All Aboard to the Aleutian Islands
We get bird’s eye views of the rugged, volcanic chain of the Aleutian Islands during the flight from Anchorage to Dutch Harbor, on Amaknak island in Unalaska, Alaska.
In the northernmost part of the Pacific Ring of Fire, where the westernmost portion belongs to Russia, we expect harsh weather conditions.
However, we didn’t expect to be held captive in our hotel room!
Once on land, brutal wind blows rain sideways, pelting our hotel window and making eerie howling noises.
Ah, saved by the complimentary shuttle, and we are off to the Harbor View Bar, which is attached to the only other hotel on the island.
“What should we see here?” Mare asks the bartender. We often get better information at bars than visitor centers.
“Nothing.” She frowns at us. “I mean it, there’s nothing to see. Though Summer Bay Road is a pretty drive and you can see wild horses. I like horses.” She looks down the bar. “Hey Bob, what’s there to see here for a couple of tourists?”
“Some folks like the visitor center and museum,” Bob says. “But they’re closed. The Russian Church is the oldest Russian built church in Alaska, or so I’ve been told. I’m sure it’s closed too.”
Another patron lifts his head and with a mouthful of fried halibut he says, “You could walk up Bunker Hill to see bunkers from the Second World War. That’s about it.”
The rain turns to a sprinkle, so we take advantage and walk back to the hotel. Hoards of Bald Eagles spar around topless trash bins along the way. A fishery worker has to shoo them away in order to toss out trash.
I hunt and gather at the hotel restaurant where a bottle of wine costs thirty-five dollars. Better make that two bottles, because we’re being held captive. For some strange reason, Marilynn and I love this. It goes back to what our friend Jack said, on a hike around Lake Baikal in Siberia, “Some folks just got to see it.” Click on these links to see those posts: Lake Baikal Siberia
Rained-in the next day, Eagles and Sea Otters put on a show in Margaret Bay outside our window. Small fishes, Hooligans I suppose, fill the bay where eagles steal catches from each other, and sea otters dunk underwater when the big birds try to steal theirs. More wine over here!
Viola! The sun sneaks out the next morning! We bite the financial bullet and rent a jeep for $125 to ride all 28 miles of Unalaska’s roadways. Feels so good to escape the confine of our room.
It seems that the land population here do nothing but work most of the time. There’s no hunting to speak of, little wildlife, and no bears in this barren land. Wages are high and many include room and board due to the high cost of living.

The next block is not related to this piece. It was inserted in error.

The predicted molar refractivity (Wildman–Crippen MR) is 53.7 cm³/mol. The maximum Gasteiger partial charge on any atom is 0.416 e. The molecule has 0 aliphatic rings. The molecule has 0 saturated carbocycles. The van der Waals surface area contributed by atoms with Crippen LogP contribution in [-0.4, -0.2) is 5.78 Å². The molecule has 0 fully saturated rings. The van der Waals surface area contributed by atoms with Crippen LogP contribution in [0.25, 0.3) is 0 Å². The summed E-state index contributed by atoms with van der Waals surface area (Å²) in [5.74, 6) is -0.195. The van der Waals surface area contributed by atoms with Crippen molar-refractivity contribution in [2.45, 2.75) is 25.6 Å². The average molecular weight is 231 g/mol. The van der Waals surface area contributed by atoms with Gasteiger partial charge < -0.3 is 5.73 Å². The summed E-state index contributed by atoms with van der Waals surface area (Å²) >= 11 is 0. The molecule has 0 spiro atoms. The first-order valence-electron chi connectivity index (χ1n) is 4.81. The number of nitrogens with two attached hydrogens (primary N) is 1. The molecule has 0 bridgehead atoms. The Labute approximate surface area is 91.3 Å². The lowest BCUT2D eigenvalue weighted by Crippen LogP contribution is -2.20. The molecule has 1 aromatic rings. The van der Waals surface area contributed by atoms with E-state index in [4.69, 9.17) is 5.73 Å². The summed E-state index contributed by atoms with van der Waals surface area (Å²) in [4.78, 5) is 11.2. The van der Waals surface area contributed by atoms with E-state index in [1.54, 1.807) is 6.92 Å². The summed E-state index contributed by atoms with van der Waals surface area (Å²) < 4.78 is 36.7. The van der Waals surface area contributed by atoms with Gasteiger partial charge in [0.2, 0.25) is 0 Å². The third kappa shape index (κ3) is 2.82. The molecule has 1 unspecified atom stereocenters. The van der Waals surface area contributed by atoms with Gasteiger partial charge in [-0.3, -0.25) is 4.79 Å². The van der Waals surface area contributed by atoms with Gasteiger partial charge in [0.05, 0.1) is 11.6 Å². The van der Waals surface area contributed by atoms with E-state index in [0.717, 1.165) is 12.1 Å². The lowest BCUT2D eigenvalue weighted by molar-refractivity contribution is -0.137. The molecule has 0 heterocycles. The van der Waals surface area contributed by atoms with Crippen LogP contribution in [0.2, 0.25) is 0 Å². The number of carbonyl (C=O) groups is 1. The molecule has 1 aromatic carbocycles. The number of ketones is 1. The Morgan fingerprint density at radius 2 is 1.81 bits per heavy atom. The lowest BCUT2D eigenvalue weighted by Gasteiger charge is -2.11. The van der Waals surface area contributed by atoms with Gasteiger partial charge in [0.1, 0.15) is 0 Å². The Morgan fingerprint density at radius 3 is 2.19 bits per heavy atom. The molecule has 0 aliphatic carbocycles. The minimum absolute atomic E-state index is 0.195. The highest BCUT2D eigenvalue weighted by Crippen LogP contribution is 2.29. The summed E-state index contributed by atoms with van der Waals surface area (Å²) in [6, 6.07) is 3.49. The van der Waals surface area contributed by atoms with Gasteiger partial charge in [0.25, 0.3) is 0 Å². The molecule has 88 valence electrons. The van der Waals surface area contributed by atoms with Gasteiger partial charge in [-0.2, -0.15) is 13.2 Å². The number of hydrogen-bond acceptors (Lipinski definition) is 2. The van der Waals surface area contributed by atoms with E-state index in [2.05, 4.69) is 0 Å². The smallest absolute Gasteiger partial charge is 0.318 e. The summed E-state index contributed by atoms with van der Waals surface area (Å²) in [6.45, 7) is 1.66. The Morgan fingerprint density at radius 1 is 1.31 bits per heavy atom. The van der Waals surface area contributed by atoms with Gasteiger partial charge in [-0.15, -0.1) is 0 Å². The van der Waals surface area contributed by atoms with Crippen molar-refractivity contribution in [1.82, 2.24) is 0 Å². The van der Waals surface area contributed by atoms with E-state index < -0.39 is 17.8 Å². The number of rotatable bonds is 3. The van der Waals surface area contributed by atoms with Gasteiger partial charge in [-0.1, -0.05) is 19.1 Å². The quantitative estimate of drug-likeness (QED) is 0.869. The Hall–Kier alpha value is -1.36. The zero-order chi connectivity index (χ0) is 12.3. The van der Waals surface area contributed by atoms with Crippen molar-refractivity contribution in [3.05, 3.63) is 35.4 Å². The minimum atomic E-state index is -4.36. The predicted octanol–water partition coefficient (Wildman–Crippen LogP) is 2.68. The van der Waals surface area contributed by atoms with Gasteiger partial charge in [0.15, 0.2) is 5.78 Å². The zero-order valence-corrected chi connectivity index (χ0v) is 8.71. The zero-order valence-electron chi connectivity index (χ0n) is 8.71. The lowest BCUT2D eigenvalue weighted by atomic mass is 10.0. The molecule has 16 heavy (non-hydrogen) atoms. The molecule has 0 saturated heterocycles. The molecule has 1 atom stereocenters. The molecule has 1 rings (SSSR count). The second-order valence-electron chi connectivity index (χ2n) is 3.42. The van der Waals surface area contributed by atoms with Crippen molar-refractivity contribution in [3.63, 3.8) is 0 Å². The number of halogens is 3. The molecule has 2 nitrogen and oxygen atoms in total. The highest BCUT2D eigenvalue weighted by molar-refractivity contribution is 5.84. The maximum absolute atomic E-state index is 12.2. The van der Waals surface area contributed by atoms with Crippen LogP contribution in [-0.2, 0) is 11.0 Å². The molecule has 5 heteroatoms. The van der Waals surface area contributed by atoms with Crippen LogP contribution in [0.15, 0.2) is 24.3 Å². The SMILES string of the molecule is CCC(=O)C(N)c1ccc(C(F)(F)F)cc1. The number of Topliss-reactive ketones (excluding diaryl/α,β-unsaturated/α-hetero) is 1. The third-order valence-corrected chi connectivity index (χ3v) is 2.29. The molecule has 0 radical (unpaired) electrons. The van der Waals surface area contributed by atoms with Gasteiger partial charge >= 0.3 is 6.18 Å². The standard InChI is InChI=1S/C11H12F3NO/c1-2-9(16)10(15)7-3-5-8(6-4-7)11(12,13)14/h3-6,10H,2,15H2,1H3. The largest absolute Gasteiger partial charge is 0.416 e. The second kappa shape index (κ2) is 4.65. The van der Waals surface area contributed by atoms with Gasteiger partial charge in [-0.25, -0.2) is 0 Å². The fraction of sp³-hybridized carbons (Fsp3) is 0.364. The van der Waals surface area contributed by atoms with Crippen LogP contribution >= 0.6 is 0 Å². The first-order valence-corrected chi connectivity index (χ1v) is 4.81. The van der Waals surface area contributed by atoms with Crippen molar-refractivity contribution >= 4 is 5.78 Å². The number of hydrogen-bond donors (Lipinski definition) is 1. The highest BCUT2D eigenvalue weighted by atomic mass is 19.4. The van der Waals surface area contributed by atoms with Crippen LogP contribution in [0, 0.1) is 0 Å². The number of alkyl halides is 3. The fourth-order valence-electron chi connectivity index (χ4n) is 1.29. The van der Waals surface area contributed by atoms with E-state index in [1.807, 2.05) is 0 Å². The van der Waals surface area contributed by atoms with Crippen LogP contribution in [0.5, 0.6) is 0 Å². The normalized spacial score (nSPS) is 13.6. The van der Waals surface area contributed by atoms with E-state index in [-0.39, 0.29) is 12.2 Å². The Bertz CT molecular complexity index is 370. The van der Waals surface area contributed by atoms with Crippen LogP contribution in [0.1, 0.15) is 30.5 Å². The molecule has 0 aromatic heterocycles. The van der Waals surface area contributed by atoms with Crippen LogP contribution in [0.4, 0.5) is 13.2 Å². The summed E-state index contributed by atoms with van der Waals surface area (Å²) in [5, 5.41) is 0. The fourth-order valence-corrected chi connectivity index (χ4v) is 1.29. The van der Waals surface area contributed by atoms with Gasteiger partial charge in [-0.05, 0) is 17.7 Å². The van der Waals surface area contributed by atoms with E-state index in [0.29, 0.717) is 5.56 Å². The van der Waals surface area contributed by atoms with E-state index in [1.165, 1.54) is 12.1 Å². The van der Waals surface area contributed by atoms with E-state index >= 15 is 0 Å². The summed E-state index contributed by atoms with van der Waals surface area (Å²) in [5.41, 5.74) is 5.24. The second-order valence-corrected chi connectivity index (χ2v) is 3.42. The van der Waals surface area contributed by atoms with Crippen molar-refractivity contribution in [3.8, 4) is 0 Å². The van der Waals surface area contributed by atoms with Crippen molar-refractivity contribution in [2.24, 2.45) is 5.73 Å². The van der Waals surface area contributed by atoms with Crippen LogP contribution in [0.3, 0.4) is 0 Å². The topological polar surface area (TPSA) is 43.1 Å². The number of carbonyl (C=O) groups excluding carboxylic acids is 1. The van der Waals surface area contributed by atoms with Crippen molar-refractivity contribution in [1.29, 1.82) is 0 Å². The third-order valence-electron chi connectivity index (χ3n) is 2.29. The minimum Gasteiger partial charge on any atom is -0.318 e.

No trees either. Just mountainous rock covered in tundra up to the snow line. Rugged beauty. Fresh air.
And on Summer Bay Road we’re lucky to spot a fox. No wild horses.
We thought that there were lots of eagles at the trash bins, but the city dump marks the grand finale of the show. Eagles wait on the forklift for the next load.
The hike up Bunker Hill gives great views, close contact with WWII memorabilia, and a long overdue heart-pumping. The Battle of Dutch Harbor was fought here in June 1942.
We simply leave the rental jeep at the ferry dock, next to the abundant crab pots, the following morning. “Just leave the keys in the cup holder and please don’t lock it.”
Fans of “The Deadliest Catch” will recognize this dock and the “Cornelia Marie.”
Only 28 passengers ride on the Kennicott ferry, which could hold 499 max. Seas are relatively calm this first day’s ride, with spectacular views of countless tundra covered rock islands.
We forgo renting a stateroom, and sleep on a cold, hard floor in the aft sun room the first night. The next night we head to the solarium, which is warmer, but the chairs were as hard as the floor.
Other passengers remind us repeatedly why we travel the way we do, for as long as possible:
An 80-year-old man from Oklahoma recently had his knee replaced. “I can’t walk so well or long anymore. So, we figured to take this ferry out as far as it goes. At least I can sit and see this fascinating area I have always dreamed of visiting.”
A 70-year-old woman traveling with her 90-year-old mother walk around the deck every morning for 30 minutes. They are taking this same journey for the second time, and already planning a similar trip for next year.
A 75-year-old, obese woman in a walker says with a smile, “I have always wanted to take this journey. My body doesn’t seem to have much time left, so I better do it while I can.”
We swallow Meclizine the second day, on advice from the Captain over the loudspeaker: “We’re facing 25-foot seas for the next 24 hours or so. If you need medication, take it.”
The man from Oklahoma advises us to put an earplug in one ear. “I don’t know why, but it seems to help.”
With the exception of a brief stop at the town of Chignik, we bounced around all night inside of our sleeping bags on top in the enclosed, heated solarium.
The next morning greets us with calm seas, and an early arrival to our destination, Kodiak Island, where we feast on “the deadliest catch.”
Yes, there is a little more to our travels than just needing to see it. We’re in a race with time as well. Thank you, Abundant Universe!